Yes, that’s right. I figured I’d need to make a separate post from a culinaristic point of view. First of all: What you think is Chinese food probably isn’t even close to “real” Chinese food. Observations:
- Chinese people never eat anything deep-fried. They stir-fry things sometimes, though.
- Chinese people very seldom eat rice. (These two things, fried stuff and rice, are usually what people are thinking about when they exclaim “I just love Chinese food!!” The truth is, in China, people eat neither.)
- Chinese people don’t really eat dairy products. The only exception is milk tea, which is available in all kinds of varieties.
- Chinese people don’t eat bread. Some don’t even know what bread is (mostly older people) and Chinese homes don’t have ovens. This means they don’t bake anything, either.
- Chinese people are snackers. They snack on healthy foods such as dried fruit, grains, seeds and nuts.
- Chinese food — real Chinese food — is actually healthy. It’s designed to purge your digestive system and sweat out humidity, high temperature and toxins (this is why some regional cuisines, such as the Sichuan cuisine, use a lot of spices) and to raise your vibration levels.
- Chinese people rarely eat processed or canned foods. They use a lot of raw materials, ie. stuff from local farmers which they buy at outdoor markets. Some supermarkets don’t even sell meat, fish or vegetables, because people buy them from outdoor markets.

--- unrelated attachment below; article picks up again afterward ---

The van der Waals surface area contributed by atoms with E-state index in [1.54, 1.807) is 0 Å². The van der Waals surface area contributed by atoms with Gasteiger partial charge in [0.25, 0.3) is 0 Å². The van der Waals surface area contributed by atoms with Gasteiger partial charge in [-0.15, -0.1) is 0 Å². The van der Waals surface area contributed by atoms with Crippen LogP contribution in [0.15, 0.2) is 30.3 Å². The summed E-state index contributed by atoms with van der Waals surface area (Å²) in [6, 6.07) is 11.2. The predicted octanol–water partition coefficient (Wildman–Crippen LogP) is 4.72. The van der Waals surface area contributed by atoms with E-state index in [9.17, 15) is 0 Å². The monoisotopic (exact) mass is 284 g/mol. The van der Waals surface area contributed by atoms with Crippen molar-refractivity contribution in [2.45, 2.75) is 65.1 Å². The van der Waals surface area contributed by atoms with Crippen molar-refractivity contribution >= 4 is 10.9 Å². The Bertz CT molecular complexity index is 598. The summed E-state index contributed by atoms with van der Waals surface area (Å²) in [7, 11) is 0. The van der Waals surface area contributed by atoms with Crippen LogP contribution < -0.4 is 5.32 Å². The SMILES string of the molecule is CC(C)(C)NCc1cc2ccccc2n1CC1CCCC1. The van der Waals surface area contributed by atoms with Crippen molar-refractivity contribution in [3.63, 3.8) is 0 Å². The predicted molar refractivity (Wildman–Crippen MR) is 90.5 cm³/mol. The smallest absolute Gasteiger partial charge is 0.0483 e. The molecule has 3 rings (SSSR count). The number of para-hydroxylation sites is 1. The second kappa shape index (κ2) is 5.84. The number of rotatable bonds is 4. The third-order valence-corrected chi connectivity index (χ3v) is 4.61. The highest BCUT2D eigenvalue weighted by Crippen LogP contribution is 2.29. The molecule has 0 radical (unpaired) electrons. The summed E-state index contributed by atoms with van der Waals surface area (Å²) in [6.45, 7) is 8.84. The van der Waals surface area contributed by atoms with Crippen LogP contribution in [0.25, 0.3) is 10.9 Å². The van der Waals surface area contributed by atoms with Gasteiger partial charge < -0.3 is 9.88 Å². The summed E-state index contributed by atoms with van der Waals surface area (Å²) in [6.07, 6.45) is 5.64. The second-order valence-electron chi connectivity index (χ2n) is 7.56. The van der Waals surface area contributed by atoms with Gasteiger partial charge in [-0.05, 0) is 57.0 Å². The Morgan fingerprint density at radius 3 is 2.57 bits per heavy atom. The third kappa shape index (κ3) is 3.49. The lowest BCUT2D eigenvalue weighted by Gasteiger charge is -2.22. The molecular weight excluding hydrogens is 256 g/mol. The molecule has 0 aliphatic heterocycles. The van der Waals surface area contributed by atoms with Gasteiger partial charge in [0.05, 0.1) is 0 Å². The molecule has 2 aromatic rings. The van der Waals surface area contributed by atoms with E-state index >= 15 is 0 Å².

- The canteen system seems to work based on a capitalist principle. Every canteen building is like a market hall, with table rows placed in the middle, and with different food company stalls along the sides. Students stroll along the sides, looking at the food on offer, and choose something they like. There is fierce competition going on between some of the food vendors. A proper meal can cost as little as 6 yuan, or about 90 cent/one US dollar.
Be warned in advance: you are going to see things that may make you suffer from severe borborygmus. Here you are:
The 7,5€ vegetarian dream in Beijing.
The canteen closest to my dorm. Here you can see how the system works.
You’d better have a good grasp of Mandarin, if you want something specific. 😀
What you get for 6 yuan. The can looks deceptively small in the picture. There was 500 g of rè gán mìan in there.
One of the booths in the canteen.
Snack heaven at the local market. Yes, the prices are in yuan, not in euros/dollars/pounds!
When you go randomly strolling in the local food district, you will find many interesting things there, among them fried sea cucumbers and bamboo shoots. Food can be like a form of art here.
Today was a special day. I saw some of my family members, who have come to visit me here in Wuhan. Since this city is a new conquest for me as well, we will spend some days getting to know it and its ways. As I slept, they were making their way over the Gobi desert. I was to meet them at the Westin, where they are staying at the bank of the Yangtze river, and that’s where I went, heartily looking forward to see my immediate family again. The time apart will feel longer for them, I suppose, and I feel like haven’t even really started my journey yet!
There are many people at the grand concourse, and there are guards and police officers patrolling the gates. Sirens wail, and I’m alone in an unfamiliar place. I wait in the hall. And there, suddenly, among a sea of dark heads, I see a familiar face, a familiar Western face, a woman’s face. I haven’t met another Western woman for one month, and I rush towards her, ignoring the guards’ attempts to control my movement. We hug and kiss and there’s a sense of relief. With moist eyes, Mum tells me “My girl, my brave girl. It is good to see you.” We walk away together from the bustling crowd, and start preparing for the upcoming days’ adventure.